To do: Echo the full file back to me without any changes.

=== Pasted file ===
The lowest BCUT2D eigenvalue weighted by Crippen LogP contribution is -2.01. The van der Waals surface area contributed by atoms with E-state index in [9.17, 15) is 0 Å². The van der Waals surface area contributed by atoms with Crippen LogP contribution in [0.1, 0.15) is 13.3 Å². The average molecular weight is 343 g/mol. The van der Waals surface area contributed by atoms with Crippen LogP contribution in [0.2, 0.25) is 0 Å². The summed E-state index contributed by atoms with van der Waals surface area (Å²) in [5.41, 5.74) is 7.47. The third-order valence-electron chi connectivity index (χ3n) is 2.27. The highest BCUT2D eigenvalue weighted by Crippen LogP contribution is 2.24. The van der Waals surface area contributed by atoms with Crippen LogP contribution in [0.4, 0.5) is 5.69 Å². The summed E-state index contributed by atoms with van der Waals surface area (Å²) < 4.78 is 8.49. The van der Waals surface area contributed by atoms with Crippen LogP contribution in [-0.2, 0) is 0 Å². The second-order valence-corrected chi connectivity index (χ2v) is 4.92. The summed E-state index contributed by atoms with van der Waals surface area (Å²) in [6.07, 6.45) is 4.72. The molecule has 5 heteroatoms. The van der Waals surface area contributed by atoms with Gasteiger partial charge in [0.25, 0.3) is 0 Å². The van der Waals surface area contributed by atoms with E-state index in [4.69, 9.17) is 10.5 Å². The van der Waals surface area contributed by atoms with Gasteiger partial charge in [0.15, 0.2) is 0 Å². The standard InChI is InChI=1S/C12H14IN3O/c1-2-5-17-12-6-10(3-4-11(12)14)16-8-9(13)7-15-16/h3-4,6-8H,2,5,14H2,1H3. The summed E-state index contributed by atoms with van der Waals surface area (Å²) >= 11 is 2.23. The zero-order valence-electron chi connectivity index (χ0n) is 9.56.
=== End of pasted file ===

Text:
The lowest BCUT2D eigenvalue weighted by Crippen LogP contribution is -2.01. The van der Waals surface area contributed by atoms with E-state index in [9.17, 15) is 0 Å². The van der Waals surface area contributed by atoms with Crippen LogP contribution in [0.1, 0.15) is 13.3 Å². The average molecular weight is 343 g/mol. The van der Waals surface area contributed by atoms with Crippen LogP contribution in [0.2, 0.25) is 0 Å². The summed E-state index contributed by atoms with van der Waals surface area (Å²) in [5.41, 5.74) is 7.47. The third-order valence-electron chi connectivity index (χ3n) is 2.27. The highest BCUT2D eigenvalue weighted by Crippen LogP contribution is 2.24. The van der Waals surface area contributed by atoms with Crippen LogP contribution in [0.4, 0.5) is 5.69 Å². The summed E-state index contributed by atoms with van der Waals surface area (Å²) < 4.78 is 8.49. The van der Waals surface area contributed by atoms with Crippen LogP contribution in [-0.2, 0) is 0 Å². The second-order valence-corrected chi connectivity index (χ2v) is 4.92. The summed E-state index contributed by atoms with van der Waals surface area (Å²) in [6.07, 6.45) is 4.72. The molecule has 5 heteroatoms. The van der Waals surface area contributed by atoms with Gasteiger partial charge in [0.25, 0.3) is 0 Å². The van der Waals surface area contributed by atoms with E-state index in [4.69, 9.17) is 10.5 Å². The van der Waals surface area contributed by atoms with Gasteiger partial charge in [0.15, 0.2) is 0 Å². The standard InChI is InChI=1S/C12H14IN3O/c1-2-5-17-12-6-10(3-4-11(12)14)16-8-9(13)7-15-16/h3-4,6-8H,2,5,14H2,1H3. The summed E-state index contributed by atoms with van der Waals surface area (Å²) >= 11 is 2.23. The zero-order valence-electron chi connectivity index (χ0n) is 9.56.